Ignition patterns & prescribed fire behavior in southern pine stands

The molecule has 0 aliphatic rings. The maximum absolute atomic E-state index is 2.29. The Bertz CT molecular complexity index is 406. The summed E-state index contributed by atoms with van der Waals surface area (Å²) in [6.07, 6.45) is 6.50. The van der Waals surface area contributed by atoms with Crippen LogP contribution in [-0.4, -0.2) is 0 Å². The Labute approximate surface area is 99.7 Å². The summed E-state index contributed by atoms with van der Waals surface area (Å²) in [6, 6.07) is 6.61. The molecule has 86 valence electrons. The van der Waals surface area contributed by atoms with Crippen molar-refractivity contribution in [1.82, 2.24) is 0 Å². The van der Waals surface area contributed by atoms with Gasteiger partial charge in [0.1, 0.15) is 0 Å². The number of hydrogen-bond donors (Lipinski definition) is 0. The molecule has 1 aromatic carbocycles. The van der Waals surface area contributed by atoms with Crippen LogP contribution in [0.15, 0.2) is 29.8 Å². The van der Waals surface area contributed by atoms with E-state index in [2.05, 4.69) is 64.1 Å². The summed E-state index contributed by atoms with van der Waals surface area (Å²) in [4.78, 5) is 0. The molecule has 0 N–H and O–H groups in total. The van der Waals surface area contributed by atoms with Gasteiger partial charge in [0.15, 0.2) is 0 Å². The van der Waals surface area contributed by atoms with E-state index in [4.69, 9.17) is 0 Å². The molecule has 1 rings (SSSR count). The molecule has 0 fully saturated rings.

As an aid to forest managers who use or contemplate using aerial ignition techniques in their prescribed burning programs, a study was designed to evaluate the magnitude of the differences that could occur depending on whether lines of fire were used (ignited by a helitorch) or a spot-fire technique was used (ignited by aerial ignition devices). Six experimental fires of a simultaneously ignited backfire, flank fires, and headfires of line origin and spot origin were observed, and flame spread distances were recorded at 1-minute intervals to time of burnout. Of special note were the differences in rate of spread of headfires from line and spot origin during early development. Headfires of line origin traveled at rates that varied from 1.5 to 5.9 times faster than those of spot origin. Line fires would, therefore, develop higher fire intensities than spot fires.